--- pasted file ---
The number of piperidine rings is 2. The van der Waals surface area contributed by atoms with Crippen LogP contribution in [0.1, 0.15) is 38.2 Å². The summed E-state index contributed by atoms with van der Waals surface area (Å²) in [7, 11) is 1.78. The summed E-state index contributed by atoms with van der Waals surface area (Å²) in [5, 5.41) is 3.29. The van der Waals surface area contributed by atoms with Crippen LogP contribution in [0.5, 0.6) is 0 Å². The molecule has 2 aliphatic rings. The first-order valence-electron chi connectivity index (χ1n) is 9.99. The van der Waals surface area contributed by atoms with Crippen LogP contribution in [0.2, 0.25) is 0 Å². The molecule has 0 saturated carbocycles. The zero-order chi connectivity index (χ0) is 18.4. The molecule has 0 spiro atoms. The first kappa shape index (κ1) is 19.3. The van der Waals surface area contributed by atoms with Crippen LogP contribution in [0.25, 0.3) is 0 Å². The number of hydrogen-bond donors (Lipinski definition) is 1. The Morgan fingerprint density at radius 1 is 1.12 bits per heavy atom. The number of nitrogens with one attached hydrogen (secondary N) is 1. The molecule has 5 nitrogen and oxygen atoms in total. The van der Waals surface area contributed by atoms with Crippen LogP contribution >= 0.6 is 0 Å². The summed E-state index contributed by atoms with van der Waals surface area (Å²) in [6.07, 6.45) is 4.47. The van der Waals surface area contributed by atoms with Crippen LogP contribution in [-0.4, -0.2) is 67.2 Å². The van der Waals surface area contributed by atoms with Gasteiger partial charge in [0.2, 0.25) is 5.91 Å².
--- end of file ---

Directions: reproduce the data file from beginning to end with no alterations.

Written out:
The number of piperidine rings is 2. The van der Waals surface area contributed by atoms with Crippen LogP contribution in [0.1, 0.15) is 38.2 Å². The summed E-state index contributed by atoms with van der Waals surface area (Å²) in [7, 11) is 1.78. The summed E-state index contributed by atoms with van der Waals surface area (Å²) in [5, 5.41) is 3.29. The van der Waals surface area contributed by atoms with Crippen LogP contribution in [0.5, 0.6) is 0 Å². The molecule has 2 aliphatic rings. The first-order valence-electron chi connectivity index (χ1n) is 9.99. The van der Waals surface area contributed by atoms with Crippen LogP contribution in [0.2, 0.25) is 0 Å². The molecule has 0 saturated carbocycles. The zero-order chi connectivity index (χ0) is 18.4. The molecule has 0 spiro atoms. The first kappa shape index (κ1) is 19.3. The van der Waals surface area contributed by atoms with Crippen LogP contribution in [0.25, 0.3) is 0 Å². The number of hydrogen-bond donors (Lipinski definition) is 1. The Morgan fingerprint density at radius 1 is 1.12 bits per heavy atom. The number of nitrogens with one attached hydrogen (secondary N) is 1. The molecule has 5 nitrogen and oxygen atoms in total. The van der Waals surface area contributed by atoms with Crippen LogP contribution >= 0.6 is 0 Å². The summed E-state index contributed by atoms with van der Waals surface area (Å²) in [6.07, 6.45) is 4.47. The van der Waals surface area contributed by atoms with Crippen LogP contribution in [-0.4, -0.2) is 67.2 Å². The van der Waals surface area contributed by atoms with Gasteiger partial charge in [0.2, 0.25) is 5.91 Å².